Good guys come in first

It's not only common human decency to treat employees right. It's profitable as well.


It's not only common human decency to treat employees right. It's profitable as well.

"In growing numbers," states Knight-Ridder Service's Maida Odom, "American workers are fighting against employers' actions -- with legal complaints and in the courts. Fired executives whose cases aren't settled privately are winning 64% of the time... (and winning) large cash awards..."

So what to do if, in your company, bad things are happening to good people? Plant Engineer Ben Trace may have a suggestion.

In Trace's company, his boss, General Manager John Shea, approached him with a disgruntled look on his face. "Ben, this is the third quarter in a row that our profits declined. Drastic action is called for."

"What do you have in mind?" Trace asked.

"Look at this report," Shea replied.

He produced a confidential medical report that listed a dozen or so employees who had been diagnosed with illnesses ranging from emotional disturbance to cancer and AIDS.

Trace's face paled. "This report shouldn't even have been run."

"Don't go idealistic on me," Shea said irritably. "These people are costing us a bundle in insurance and medical costs, not to mention lost time. If we could induce them to resign..."

"Why are you telling me this?"

"You shouldn't have to ask. Two of them are in your department."

Question: In Trace's shoes, what would you tell Shea?

Trace's response: "John, you want to talk bottom line so let's do it. Are you familiar with the Rychalsky case?

"The what?"

"Bob Rychalsky was a comptroller in a beauty culture school. After developing a brain tumor, he sued his company under the Americans With Disabilities Act for harassing employees with high medical bills into resigning. Rychalsky sued not only once, but three separate times. I can assure you it cost that company a helluva lot more to fight this case and pay off than what it might have gained by getting rid of a medically incapacitated employee.

"This may be an extreme case, but it's only one case out of thousands. As one attorney puts it, 'There's a revolution in the workplace.' He blames downsizing in part for the growth in lawsuits and the employee bitterness that incurs. To counter jury sensitivity, he says, we have to humanize the workplace."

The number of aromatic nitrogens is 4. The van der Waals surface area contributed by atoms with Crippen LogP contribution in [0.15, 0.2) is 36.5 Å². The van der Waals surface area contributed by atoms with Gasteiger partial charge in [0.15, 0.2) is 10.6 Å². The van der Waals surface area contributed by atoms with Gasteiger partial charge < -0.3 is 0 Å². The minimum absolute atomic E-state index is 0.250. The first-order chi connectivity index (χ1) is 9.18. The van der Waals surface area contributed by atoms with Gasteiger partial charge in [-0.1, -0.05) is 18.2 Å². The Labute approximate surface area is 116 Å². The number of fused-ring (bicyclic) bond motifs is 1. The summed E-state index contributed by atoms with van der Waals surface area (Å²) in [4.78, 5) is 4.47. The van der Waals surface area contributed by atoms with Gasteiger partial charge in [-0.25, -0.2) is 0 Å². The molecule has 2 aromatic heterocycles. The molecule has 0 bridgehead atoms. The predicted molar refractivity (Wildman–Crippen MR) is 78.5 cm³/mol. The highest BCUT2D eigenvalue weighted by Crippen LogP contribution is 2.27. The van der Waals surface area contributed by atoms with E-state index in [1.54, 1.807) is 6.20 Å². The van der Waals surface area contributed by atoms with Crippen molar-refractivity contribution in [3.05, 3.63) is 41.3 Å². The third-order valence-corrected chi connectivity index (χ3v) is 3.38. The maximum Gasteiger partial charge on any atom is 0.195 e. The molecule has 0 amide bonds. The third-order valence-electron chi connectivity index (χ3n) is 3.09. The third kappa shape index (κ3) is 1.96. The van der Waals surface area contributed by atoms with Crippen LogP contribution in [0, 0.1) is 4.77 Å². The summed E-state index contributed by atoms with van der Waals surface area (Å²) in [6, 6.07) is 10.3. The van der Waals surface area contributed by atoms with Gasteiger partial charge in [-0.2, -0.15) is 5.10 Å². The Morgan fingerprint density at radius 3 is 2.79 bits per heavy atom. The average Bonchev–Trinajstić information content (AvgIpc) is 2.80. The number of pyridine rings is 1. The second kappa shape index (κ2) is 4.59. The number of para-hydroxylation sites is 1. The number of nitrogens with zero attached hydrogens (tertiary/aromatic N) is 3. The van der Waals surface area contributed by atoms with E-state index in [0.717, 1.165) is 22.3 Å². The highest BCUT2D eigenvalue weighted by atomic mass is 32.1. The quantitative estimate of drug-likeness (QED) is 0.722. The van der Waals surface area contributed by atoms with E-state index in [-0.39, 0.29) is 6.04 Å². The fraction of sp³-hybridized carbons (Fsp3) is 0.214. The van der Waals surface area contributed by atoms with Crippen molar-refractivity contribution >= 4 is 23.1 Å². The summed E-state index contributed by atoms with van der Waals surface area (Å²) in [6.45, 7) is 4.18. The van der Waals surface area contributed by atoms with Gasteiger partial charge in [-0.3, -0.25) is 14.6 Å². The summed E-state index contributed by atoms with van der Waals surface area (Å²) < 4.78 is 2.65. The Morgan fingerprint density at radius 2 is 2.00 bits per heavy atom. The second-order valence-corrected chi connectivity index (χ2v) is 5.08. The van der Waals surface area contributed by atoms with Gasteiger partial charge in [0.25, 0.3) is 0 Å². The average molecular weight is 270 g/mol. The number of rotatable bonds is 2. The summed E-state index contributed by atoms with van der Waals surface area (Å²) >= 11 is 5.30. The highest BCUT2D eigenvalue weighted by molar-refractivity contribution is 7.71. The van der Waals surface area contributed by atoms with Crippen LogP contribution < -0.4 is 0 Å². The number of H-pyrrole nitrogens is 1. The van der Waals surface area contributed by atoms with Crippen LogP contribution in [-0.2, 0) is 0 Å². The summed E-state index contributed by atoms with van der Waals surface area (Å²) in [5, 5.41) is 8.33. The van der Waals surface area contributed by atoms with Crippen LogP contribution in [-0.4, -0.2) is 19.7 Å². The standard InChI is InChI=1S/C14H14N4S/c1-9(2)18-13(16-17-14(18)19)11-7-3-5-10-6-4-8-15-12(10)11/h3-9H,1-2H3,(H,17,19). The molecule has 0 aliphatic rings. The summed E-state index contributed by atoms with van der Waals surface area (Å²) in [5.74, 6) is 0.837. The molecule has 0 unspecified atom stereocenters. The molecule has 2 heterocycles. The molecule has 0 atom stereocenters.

Shea grunted in response. "Well, we have to do something about this profit decline."

"I agree. But not that."

Top Plant
The Top Plant program honors outstanding manufacturing facilities in North America. View the 2017 Top Plant.
Product of the Year
The Product of the Year program recognizes products newly released in the manufacturing industries.
System Integrator of the Year
Each year, a panel of Control Engineering and Plant Engineering editors and industry expert judges select the System Integrator of the Year Award winners in three categories.
May 2018
Electrical standards, robots and Lean manufacturing, and how an aluminum packaging plant is helping community growth.
April 2018
2017 Product of the Year winners, retrofitting a press, IMTS and Hannover Messe preview, natural refrigerants, testing steam traps
March 2018
SCCR, 2018 Maintenance study, and VFDs in a washdown environment.
April 2018
ROVs, rigs, and the real time; wellsite valve manifolds; AI on a chip; analytics use for pipelines
February 2018
Focus on power systems, process safety, electrical and power systems, edge computing in the oil & gas industry
December 2017
Product of the Year winners, Pattern recognition, Engineering analytics, Revitalize older pump installations
Spring 2018
Burners for heat-treating furnaces, CHP, dryers, gas humidification, and more
April 2018
Implementing a DCS, stepper motors, intelligent motion control, remote monitoring of irrigation systems
February 2018
Setting internal automation standards

Annual Salary Survey

Before the calendar turned, 2016 already had the makings of a pivotal year for manufacturing, and for the world.

There were the big events for the year, including the United States as Partner Country at Hannover Messe in April and the 2016 International Manufacturing Technology Show in Chicago in September. There's also the matter of the U.S. presidential elections in November, which promise to shape policy in manufacturing for years to come.

But the year started with global economic turmoil, as a slowdown in Chinese manufacturing triggered a worldwide stock hiccup that sent values plummeting. The continued plunge in world oil prices has resulted in a slowdown in exploration and, by extension, the manufacture of exploration equipment.

Read more: 2015 Salary Survey

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